Feminist & artist. Writing & visuals.

McQueen: Mastering the Unsettled

| On
5.8.15
Alexander McQueen: Savage Beauty Feminartist


It's one-thirty am, half an hour until our viewing slot and four hours until McQueen: Savage Beauty will close it's doors and become the UK's most popular paid exhibition of all time. Those leaving the V&A are buzzing (their complimentary Horn of Plenty masks sure to frighten the unsuspecting dog walker) but I cant help but wonder if a weekend planned around a show made a reality by a six-hour bus journey and 24 hours without sleep leaves us susceptible to disappointment.


Fortunately, a failed pilgrimage this was not.


Admittedly, I'd never been largely concerned with McQueen prior, so I approached this retrospective of his work from a position of ignorance. A high fashion lightweight, trawling around Selfridges earlier that day had already left me with enough designer lust coursing through my veins to see me through the next few weeks. Aghast by the numbers on these price tags - or the the lack of (labels are so pass√©) - my covetousness in this instance had simply left me bored. Savage Beauty, on the other hand, has a different impact. Rachel Cooke makes the distinction: "McQueen’s work is of a different order altogether. Even as you wonder at its technical accomplishments – a dress of razor clams! A skirt made from plywood! – your awe is already shading into unease."

Disquieting, Gothic, elegant, Kafkaesque - the rooms feel claustrophobic with something more than visitors and couture. If a pane of glass or an arms-length mannequin were too accessible, entering the high ceilinged Cabinet of Curiosities - with it's distantly shelved pieces surrounding centred seating  - is a frustrating reminder that we are simply Alices in the rabbit hole of McQueen's romantic schizophrenic creativity.

While most of the garments are undeniably beautiful, all of them are confronting. The mannequins are somehow made more anonymous with their masks on, as if in the dim light underneath there may very well be real faces, concealed, blind to the visitors testing the no-photos rule with their iPhones (I had the advantage of being very stealthy with a DLSR). 


Alexander McQueen: Savage Beauty Feminartist

Alexander McQueen: Savage Beauty Feminartist


With the size of the collection it's inevitable to find yourself unimpressed by some of the work: for me personally, this was the final room, which was a bit too Alien-y deviant art for my taste, though I later learn it's considered his strongest collection. I found myself surprised by the fetishistic elements - leather and bondage in art usually leaves me with about as much satisfaction as an anaesthetised masochist. Not since Madonna's notorious Sex have we really been all that shocked by BDSM, the embarrassingly popular Fifty Shades of Grey made the sub-culture palatable, and we see numerous campaigns that drawing on the dominant/submissive - I'd go so far as to say it's predictable. Anyone who has seen The Night Porter could've predicted Sex, anyway - repeated once more by McQueen patron Lady Gaga in Love Game. McQueen's juxtapositions in feather, lace, leather and fur, however, left me intrigued, not rolling my eyes. Welcomed into the gift shop by Venus in Furs, I reflected on the beguiling quality of McQueen's unorthodox dresses, especially considering BDSM usually has me reaching to my radical feminist reading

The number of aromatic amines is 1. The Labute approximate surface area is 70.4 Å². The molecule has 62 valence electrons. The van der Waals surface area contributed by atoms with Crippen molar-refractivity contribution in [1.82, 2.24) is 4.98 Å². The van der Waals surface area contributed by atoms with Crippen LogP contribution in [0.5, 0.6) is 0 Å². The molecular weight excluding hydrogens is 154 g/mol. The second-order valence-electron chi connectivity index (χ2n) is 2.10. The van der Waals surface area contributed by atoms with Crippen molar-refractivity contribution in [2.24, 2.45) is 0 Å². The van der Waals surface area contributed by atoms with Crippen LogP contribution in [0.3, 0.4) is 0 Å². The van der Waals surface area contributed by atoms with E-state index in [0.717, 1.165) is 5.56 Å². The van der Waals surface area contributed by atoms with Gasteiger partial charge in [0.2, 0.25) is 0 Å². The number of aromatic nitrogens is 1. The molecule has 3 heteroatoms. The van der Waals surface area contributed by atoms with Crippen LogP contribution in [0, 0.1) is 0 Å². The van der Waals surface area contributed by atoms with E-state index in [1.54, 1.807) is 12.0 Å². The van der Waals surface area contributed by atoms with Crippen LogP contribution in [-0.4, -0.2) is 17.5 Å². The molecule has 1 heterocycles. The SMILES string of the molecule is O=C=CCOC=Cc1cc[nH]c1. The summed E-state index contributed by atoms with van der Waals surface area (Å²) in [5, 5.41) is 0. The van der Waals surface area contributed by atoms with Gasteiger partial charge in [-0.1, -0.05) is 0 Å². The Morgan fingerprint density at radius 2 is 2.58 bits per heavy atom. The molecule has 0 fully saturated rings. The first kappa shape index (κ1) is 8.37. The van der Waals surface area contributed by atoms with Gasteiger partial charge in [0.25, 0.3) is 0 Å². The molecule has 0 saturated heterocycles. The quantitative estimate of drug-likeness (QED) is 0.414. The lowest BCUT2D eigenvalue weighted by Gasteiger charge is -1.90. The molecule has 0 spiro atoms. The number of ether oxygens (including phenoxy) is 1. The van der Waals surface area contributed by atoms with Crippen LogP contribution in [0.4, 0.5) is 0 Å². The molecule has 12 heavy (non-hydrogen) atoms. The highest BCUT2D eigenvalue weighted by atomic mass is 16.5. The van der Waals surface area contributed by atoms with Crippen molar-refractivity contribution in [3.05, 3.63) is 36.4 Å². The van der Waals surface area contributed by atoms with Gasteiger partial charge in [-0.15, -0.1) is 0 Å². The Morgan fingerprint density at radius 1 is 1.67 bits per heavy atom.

It was one dress in particular that had me sold: made from nude sheer tights, the lower half ripped and cascading, it demonstrated a nuanced and critical approach to fashion and femininity. Highland Rape, Sex doll lips, Armadillo shoes - dismissing his work as misogynistic would be to deny its complexity. The same can be said of McQueen and cultural appropriation - It's Only a Game (2005) perhaps a response to any such accusation. Truly inspired by the likes of India, China, Africa, Turkey and notably Japan, he said: “My work will be about taking elements of traditional embroidery, filigree, and craftsmanship from countries all over the world. I will explore their crafts, patterns, and materials and interpret them in my own way.” The exquisite embroidery in  Romantic Exoticism could not be anything but testament to this awe and appreciation.


Alexander McQueen: Savage Beauty Feminartist


Undoubtedly destined for historic significance, I'm now breathing a sigh of relief that I was able to discover McQueen's work in such a memorable way. One explanation for the V&A exhibition's record-breaking success may very well be the privileged feeling that can be boasted after viewing a such a collection, one I  didn't realise beforehand how much I wanted to see. If there ever was a distinct line between fashion and art, McQueen has blurred it brilliantly. Rules, boundaries, preconceptions...mastering the unsettled, McQueen: Savage Beauty reads like a water-damaged map.